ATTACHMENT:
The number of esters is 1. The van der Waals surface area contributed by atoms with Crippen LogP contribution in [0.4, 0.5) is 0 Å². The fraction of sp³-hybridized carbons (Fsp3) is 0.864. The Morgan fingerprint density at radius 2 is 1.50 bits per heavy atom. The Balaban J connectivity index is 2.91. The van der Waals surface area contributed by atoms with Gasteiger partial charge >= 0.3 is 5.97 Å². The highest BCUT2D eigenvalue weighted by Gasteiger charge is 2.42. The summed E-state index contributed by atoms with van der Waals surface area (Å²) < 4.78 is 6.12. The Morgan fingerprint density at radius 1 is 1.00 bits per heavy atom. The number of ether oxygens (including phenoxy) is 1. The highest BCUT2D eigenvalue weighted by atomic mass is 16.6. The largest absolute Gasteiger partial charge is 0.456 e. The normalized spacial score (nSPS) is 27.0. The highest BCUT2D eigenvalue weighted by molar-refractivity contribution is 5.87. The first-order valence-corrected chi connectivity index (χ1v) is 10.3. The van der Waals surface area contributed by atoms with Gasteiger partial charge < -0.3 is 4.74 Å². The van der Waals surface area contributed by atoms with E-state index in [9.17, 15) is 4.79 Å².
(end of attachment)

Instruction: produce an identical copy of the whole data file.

The number of esters is 1. The van der Waals surface area contributed by atoms with Crippen LogP contribution in [0.4, 0.5) is 0 Å². The fraction of sp³-hybridized carbons (Fsp3) is 0.864. The Morgan fingerprint density at radius 2 is 1.50 bits per heavy atom. The Balaban J connectivity index is 2.91. The van der Waals surface area contributed by atoms with Gasteiger partial charge >= 0.3 is 5.97 Å². The highest BCUT2D eigenvalue weighted by Gasteiger charge is 2.42. The summed E-state index contributed by atoms with van der Waals surface area (Å²) < 4.78 is 6.12. The Morgan fingerprint density at radius 1 is 1.00 bits per heavy atom. The number of ether oxygens (including phenoxy) is 1. The highest BCUT2D eigenvalue weighted by atomic mass is 16.6. The largest absolute Gasteiger partial charge is 0.456 e. The normalized spacial score (nSPS) is 27.0. The highest BCUT2D eigenvalue weighted by molar-refractivity contribution is 5.87. The first-order valence-corrected chi connectivity index (χ1v) is 10.3. The van der Waals surface area contributed by atoms with Gasteiger partial charge < -0.3 is 4.74 Å². The van der Waals surface area contributed by atoms with E-state index in [9.17, 15) is 4.79 Å².